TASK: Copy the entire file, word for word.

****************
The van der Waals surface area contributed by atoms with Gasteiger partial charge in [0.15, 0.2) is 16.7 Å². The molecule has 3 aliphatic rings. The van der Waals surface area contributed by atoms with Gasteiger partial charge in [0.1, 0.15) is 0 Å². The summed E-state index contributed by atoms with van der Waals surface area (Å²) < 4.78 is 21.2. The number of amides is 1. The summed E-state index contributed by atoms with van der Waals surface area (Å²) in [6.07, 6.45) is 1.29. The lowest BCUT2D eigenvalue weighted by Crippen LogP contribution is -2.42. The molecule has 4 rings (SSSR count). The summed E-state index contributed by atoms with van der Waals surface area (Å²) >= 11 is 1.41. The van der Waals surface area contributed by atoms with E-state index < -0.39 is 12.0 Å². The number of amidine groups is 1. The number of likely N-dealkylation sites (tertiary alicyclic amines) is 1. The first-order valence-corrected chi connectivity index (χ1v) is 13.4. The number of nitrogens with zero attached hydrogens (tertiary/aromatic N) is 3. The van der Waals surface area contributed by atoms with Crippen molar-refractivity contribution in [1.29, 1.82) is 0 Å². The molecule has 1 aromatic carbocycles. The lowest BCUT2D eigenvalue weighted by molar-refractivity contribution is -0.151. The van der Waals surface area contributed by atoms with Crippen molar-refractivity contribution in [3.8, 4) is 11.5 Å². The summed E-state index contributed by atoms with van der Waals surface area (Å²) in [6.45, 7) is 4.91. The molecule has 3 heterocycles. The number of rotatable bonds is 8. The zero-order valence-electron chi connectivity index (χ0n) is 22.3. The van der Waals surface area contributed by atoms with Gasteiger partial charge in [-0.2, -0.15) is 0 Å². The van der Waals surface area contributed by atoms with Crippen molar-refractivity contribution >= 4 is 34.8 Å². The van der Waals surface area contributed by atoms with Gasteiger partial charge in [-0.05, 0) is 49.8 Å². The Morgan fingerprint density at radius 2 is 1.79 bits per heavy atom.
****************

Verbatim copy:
The van der Waals surface area contributed by atoms with Gasteiger partial charge in [0.15, 0.2) is 16.7 Å². The molecule has 3 aliphatic rings. The van der Waals surface area contributed by atoms with Gasteiger partial charge in [0.1, 0.15) is 0 Å². The summed E-state index contributed by atoms with van der Waals surface area (Å²) < 4.78 is 21.2. The number of amides is 1. The summed E-state index contributed by atoms with van der Waals surface area (Å²) in [6.07, 6.45) is 1.29. The lowest BCUT2D eigenvalue weighted by Crippen LogP contribution is -2.42. The molecule has 4 rings (SSSR count). The summed E-state index contributed by atoms with van der Waals surface area (Å²) >= 11 is 1.41. The van der Waals surface area contributed by atoms with E-state index < -0.39 is 12.0 Å². The number of amidine groups is 1. The number of likely N-dealkylation sites (tertiary alicyclic amines) is 1. The first-order valence-corrected chi connectivity index (χ1v) is 13.4. The number of nitrogens with zero attached hydrogens (tertiary/aromatic N) is 3. The van der Waals surface area contributed by atoms with Crippen molar-refractivity contribution in [1.29, 1.82) is 0 Å². The molecule has 1 aromatic carbocycles. The lowest BCUT2D eigenvalue weighted by molar-refractivity contribution is -0.151. The van der Waals surface area contributed by atoms with Crippen molar-refractivity contribution in [3.8, 4) is 11.5 Å². The summed E-state index contributed by atoms with van der Waals surface area (Å²) in [6.45, 7) is 4.91. The molecule has 3 heterocycles. The number of rotatable bonds is 8. The zero-order valence-electron chi connectivity index (χ0n) is 22.3. The van der Waals surface area contributed by atoms with Gasteiger partial charge in [-0.2, -0.15) is 0 Å². The van der Waals surface area contributed by atoms with Crippen molar-refractivity contribution >= 4 is 34.8 Å². The van der Waals surface area contributed by atoms with Gasteiger partial charge in [-0.05, 0) is 49.8 Å². The Morgan fingerprint density at radius 2 is 1.79 bits per heavy atom.